The abuse or misuse of legalised provision for "voluntary" euthanasia is a very real threat: one I have experienced at first hand, without having legal recourse to protect the victim against those she had entrusted with Sole Guardianship and Enduring Power of Attorney. Except that in this case it wasn't legal, but those delivering the coup de grace had obviously had some practice at it. My appeal to the government agency handling health complaints - which was disbanded by a subsequent state government - handed my complaint to the CEO of the hospital responsible, who declined to state the cause of my mother's death. In the interim, I had received a threatening phone call from a police officer in the country town where this occurred, accusing me of "payback" tactics against the person who had arranged the termination of a life. Although independent and expert medical opinion strongly supported the view that a life had been ended prematurely and unnecessarily, as an individual I was powerless to intervene against the combined forces of authorities who wished to cover up what appears to be a fairly ubiquitous and tacitly accepted practice. So what will the authorities in this matter actually be authorising?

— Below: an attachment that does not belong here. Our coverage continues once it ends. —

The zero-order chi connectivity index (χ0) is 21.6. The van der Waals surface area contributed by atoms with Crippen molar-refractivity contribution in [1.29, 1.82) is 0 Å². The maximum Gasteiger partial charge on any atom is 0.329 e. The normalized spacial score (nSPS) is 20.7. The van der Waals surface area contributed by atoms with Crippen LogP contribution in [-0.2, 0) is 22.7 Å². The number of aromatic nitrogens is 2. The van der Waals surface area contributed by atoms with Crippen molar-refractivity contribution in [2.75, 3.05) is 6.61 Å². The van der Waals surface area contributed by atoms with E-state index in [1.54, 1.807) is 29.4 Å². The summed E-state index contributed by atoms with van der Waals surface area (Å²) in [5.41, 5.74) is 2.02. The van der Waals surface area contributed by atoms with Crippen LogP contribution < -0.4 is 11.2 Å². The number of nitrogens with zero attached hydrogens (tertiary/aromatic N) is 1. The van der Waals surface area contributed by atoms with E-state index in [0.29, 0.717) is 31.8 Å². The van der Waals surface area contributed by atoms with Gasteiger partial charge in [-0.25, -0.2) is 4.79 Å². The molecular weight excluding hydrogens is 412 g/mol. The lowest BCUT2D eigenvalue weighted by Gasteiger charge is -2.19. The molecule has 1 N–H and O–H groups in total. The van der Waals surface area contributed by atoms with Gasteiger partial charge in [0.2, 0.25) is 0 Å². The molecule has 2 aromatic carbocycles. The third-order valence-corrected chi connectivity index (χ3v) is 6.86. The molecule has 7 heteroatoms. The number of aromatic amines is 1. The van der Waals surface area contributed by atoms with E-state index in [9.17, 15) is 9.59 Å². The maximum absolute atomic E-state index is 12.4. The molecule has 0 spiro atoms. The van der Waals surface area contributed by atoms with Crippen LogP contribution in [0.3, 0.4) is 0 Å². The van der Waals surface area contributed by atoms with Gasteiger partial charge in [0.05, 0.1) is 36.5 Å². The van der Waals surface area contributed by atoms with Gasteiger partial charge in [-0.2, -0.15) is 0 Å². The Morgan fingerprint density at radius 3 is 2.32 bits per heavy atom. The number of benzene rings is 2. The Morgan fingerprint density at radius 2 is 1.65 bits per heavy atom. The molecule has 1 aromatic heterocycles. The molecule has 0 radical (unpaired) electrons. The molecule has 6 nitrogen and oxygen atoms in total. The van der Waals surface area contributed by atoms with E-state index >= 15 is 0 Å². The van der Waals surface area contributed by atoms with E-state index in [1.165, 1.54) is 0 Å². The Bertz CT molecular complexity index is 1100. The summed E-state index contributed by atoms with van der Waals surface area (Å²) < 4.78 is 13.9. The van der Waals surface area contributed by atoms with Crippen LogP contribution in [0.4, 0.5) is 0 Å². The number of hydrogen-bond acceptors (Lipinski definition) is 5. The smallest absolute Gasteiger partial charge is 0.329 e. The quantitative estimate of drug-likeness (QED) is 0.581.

Jena Woodhouse | 16 June 2016  

Right on target Andrew, I have worked as a nurse/carer in the Aged Care arena for over 40 years and all of your points are right on the money. The array and extent of elder financial abuse I have witnessed (and been helpless to stop) is amazing. Your important point of emotional regression to earlier childhood and juvenile periods (sense of entitlement etc) I have experienced in my own family and sadly I probably have been guilty of it myself at times. Your article conveys hope though ...for in acknowledging the anomalies and faults in our approaches it opens the way to a more enlightened ,spiritual and loving approach.......thanks again for your observations.